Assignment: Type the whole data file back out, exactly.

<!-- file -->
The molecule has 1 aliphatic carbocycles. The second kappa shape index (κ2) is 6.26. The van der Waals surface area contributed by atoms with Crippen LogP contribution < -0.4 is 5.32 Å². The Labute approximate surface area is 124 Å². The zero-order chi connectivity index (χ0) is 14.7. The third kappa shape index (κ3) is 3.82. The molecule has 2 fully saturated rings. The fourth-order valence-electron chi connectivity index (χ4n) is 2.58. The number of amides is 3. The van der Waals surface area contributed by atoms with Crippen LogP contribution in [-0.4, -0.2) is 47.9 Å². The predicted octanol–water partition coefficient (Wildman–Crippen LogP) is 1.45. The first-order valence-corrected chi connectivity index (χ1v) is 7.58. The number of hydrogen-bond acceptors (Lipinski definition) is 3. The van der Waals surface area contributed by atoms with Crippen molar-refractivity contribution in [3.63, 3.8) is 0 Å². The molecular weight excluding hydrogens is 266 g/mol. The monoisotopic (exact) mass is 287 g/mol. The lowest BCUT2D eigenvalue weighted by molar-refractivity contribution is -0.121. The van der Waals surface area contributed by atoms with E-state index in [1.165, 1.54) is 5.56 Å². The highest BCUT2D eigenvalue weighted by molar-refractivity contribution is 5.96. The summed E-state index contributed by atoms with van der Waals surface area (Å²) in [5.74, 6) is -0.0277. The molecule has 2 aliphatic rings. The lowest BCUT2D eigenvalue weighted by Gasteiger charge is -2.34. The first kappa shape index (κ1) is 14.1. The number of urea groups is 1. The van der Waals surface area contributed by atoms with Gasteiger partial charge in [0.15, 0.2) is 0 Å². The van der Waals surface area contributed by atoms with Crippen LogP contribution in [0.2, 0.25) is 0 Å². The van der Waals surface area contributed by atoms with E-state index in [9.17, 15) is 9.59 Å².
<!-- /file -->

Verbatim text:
The molecule has 1 aliphatic carbocycles. The second kappa shape index (κ2) is 6.26. The van der Waals surface area contributed by atoms with Crippen LogP contribution < -0.4 is 5.32 Å². The Labute approximate surface area is 124 Å². The zero-order chi connectivity index (χ0) is 14.7. The third kappa shape index (κ3) is 3.82. The molecule has 2 fully saturated rings. The fourth-order valence-electron chi connectivity index (χ4n) is 2.58. The number of amides is 3. The van der Waals surface area contributed by atoms with Crippen LogP contribution in [-0.4, -0.2) is 47.9 Å². The predicted octanol–water partition coefficient (Wildman–Crippen LogP) is 1.45. The first-order valence-corrected chi connectivity index (χ1v) is 7.58. The number of hydrogen-bond acceptors (Lipinski definition) is 3. The van der Waals surface area contributed by atoms with Crippen molar-refractivity contribution in [3.63, 3.8) is 0 Å². The molecular weight excluding hydrogens is 266 g/mol. The monoisotopic (exact) mass is 287 g/mol. The lowest BCUT2D eigenvalue weighted by molar-refractivity contribution is -0.121. The van der Waals surface area contributed by atoms with E-state index in [1.165, 1.54) is 5.56 Å². The highest BCUT2D eigenvalue weighted by molar-refractivity contribution is 5.96. The summed E-state index contributed by atoms with van der Waals surface area (Å²) in [5.74, 6) is -0.0277. The molecule has 2 aliphatic rings. The lowest BCUT2D eigenvalue weighted by Gasteiger charge is -2.34. The first kappa shape index (κ1) is 14.1. The number of urea groups is 1. The van der Waals surface area contributed by atoms with Gasteiger partial charge in [0.15, 0.2) is 0 Å². The van der Waals surface area contributed by atoms with Crippen LogP contribution in [0.2, 0.25) is 0 Å². The van der Waals surface area contributed by atoms with E-state index in [9.17, 15) is 9.59 Å².